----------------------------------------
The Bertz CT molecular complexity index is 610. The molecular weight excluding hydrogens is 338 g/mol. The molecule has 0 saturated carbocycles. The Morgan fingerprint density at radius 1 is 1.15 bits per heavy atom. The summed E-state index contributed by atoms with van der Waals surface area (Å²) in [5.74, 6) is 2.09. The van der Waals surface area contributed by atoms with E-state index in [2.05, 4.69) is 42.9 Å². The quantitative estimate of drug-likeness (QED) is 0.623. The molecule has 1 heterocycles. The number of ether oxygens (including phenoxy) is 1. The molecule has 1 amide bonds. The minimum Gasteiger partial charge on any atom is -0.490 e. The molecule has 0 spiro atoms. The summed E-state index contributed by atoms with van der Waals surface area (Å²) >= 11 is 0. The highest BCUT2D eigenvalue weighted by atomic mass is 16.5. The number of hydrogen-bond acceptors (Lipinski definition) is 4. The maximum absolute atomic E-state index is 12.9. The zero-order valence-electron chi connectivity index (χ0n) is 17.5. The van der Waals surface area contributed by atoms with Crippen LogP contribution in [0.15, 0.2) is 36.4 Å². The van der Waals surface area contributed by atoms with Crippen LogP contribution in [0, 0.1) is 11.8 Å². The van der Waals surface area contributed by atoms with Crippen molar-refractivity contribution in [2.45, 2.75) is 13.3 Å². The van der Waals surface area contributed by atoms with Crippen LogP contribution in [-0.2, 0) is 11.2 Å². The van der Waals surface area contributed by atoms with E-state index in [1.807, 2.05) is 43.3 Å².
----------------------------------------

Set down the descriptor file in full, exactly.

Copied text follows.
The Bertz CT molecular complexity index is 610. The molecular weight excluding hydrogens is 338 g/mol. The molecule has 0 saturated carbocycles. The Morgan fingerprint density at radius 1 is 1.15 bits per heavy atom. The summed E-state index contributed by atoms with van der Waals surface area (Å²) in [5.74, 6) is 2.09. The van der Waals surface area contributed by atoms with E-state index in [2.05, 4.69) is 42.9 Å². The quantitative estimate of drug-likeness (QED) is 0.623. The molecule has 1 heterocycles. The number of ether oxygens (including phenoxy) is 1. The molecule has 1 amide bonds. The minimum Gasteiger partial charge on any atom is -0.490 e. The molecule has 0 spiro atoms. The summed E-state index contributed by atoms with van der Waals surface area (Å²) >= 11 is 0. The highest BCUT2D eigenvalue weighted by atomic mass is 16.5. The number of hydrogen-bond acceptors (Lipinski definition) is 4. The maximum absolute atomic E-state index is 12.9. The zero-order valence-electron chi connectivity index (χ0n) is 17.5. The van der Waals surface area contributed by atoms with Crippen LogP contribution in [0.15, 0.2) is 36.4 Å². The van der Waals surface area contributed by atoms with Crippen LogP contribution in [0, 0.1) is 11.8 Å². The van der Waals surface area contributed by atoms with Crippen molar-refractivity contribution in [2.45, 2.75) is 13.3 Å². The van der Waals surface area contributed by atoms with Crippen LogP contribution in [-0.2, 0) is 11.2 Å². The van der Waals surface area contributed by atoms with E-state index in [1.807, 2.05) is 43.3 Å².